When you decide your life is your own, and you are responsible for your feelings and your actions, things get a lot easier. Harder at first, if it’s new to you, because you’re leaving your coping mechanisms in a heap on the floor behind you, and having to sit with the discomfort of creating a life that feels good to you, but easier in the long run because your inner compass is lit up. You have to be true to yourself. If you spend a lifetime pushing down your own dreams, hopes and desires so that you can measure up to someone else’s idea of how you should be, or society’s idea of how you should be, that’s a lifetime you missed. You are not here to be a martyr. You’re here to uncover your gifts and share them. You’re here to shine, but in order to do that, you really have to drop the facade that your life belongs to anyone but you.

Sending you love,

Ally Hamilton

If the posts are helpful, you can find my books here, and my yoga classes and courses here.

Choose The Thoughts That Strengthen You

When we cling to the past, it’s because we have little faith that the future might be beautiful, that it might surprise us, or that we might surprise ourselves. Sometimes the present is so uncomfortable, we simply know of nothing else to do but try to travel backward in time. After all, what was back there is familiar, even if it was painful. The future is not something we can predict or control, so for many people the idea of opening to it is terrifying. There are many, many people who’d rather hold onto their rage, resentment or grief than to nothing at all.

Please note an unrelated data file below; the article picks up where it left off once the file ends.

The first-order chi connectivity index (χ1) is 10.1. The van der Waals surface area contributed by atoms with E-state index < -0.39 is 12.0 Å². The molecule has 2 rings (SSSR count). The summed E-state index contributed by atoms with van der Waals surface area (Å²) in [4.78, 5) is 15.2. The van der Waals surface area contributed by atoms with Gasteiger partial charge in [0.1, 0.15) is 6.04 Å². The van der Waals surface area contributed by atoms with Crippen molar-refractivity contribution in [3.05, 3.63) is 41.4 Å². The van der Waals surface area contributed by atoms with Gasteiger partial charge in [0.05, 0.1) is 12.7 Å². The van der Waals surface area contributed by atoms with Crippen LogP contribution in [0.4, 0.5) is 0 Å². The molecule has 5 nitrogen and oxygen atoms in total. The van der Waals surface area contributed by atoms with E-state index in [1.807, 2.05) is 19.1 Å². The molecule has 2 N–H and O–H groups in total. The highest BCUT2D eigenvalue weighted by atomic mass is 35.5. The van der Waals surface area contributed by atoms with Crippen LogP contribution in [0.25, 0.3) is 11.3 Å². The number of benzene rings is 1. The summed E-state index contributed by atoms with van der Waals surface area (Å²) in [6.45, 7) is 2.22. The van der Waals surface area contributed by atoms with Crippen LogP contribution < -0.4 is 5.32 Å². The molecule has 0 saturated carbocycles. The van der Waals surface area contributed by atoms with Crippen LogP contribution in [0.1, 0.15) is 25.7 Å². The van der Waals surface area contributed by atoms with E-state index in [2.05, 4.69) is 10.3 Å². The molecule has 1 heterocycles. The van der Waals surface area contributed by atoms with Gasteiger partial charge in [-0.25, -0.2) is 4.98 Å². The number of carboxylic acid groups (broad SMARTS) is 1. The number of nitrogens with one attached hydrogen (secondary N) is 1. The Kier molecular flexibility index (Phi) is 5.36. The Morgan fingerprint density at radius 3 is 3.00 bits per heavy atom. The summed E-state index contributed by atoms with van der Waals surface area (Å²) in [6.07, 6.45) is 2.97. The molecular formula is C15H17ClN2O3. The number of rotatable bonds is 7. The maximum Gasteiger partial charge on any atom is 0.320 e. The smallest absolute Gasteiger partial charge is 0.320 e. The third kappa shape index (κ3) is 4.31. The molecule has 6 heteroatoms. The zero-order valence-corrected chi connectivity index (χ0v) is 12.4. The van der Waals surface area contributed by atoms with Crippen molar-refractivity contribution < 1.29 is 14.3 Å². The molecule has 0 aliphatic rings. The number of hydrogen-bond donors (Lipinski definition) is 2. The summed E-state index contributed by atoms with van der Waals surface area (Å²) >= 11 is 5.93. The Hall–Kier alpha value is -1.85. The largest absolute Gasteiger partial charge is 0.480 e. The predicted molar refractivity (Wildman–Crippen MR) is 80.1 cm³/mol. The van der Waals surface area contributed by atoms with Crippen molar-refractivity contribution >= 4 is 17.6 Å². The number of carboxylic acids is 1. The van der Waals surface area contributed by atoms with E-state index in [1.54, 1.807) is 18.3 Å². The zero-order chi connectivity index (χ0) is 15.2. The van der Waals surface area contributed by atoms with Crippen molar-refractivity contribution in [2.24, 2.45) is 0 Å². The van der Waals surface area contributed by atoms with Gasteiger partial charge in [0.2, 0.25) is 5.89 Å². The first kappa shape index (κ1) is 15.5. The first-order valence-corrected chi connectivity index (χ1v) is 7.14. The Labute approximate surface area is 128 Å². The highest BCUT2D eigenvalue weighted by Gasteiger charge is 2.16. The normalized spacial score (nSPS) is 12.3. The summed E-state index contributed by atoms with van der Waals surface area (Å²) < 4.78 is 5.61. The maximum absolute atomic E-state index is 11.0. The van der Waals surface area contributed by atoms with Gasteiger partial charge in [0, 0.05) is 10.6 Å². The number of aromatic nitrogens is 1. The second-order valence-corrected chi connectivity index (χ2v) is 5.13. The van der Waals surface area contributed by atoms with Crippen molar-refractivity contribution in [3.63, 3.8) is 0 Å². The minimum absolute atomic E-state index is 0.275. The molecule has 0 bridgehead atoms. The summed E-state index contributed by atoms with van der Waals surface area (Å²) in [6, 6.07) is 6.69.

The truth is, the only potential the past has to offer is the chance to learn and grow from it; you can’t rewrite it or undo it. Holding onto anger, bitterness or heartache won’t get you anywhere good, it really, truly won’t and it’s not about being right or wrong, either. You may be totally right. You may have been wronged eight ways from Sunday. Your story may be rock-solid and still it doesn’t matter because what does it get you? You get to be right, and miserable, alone with your rightness. Being angry doesn’t feel good. It’s an absolutely normal emotion, we’re all going to feel it at times, but it’s not a good baseline feeling. You don’t want anger to be the bed you sleep in every night.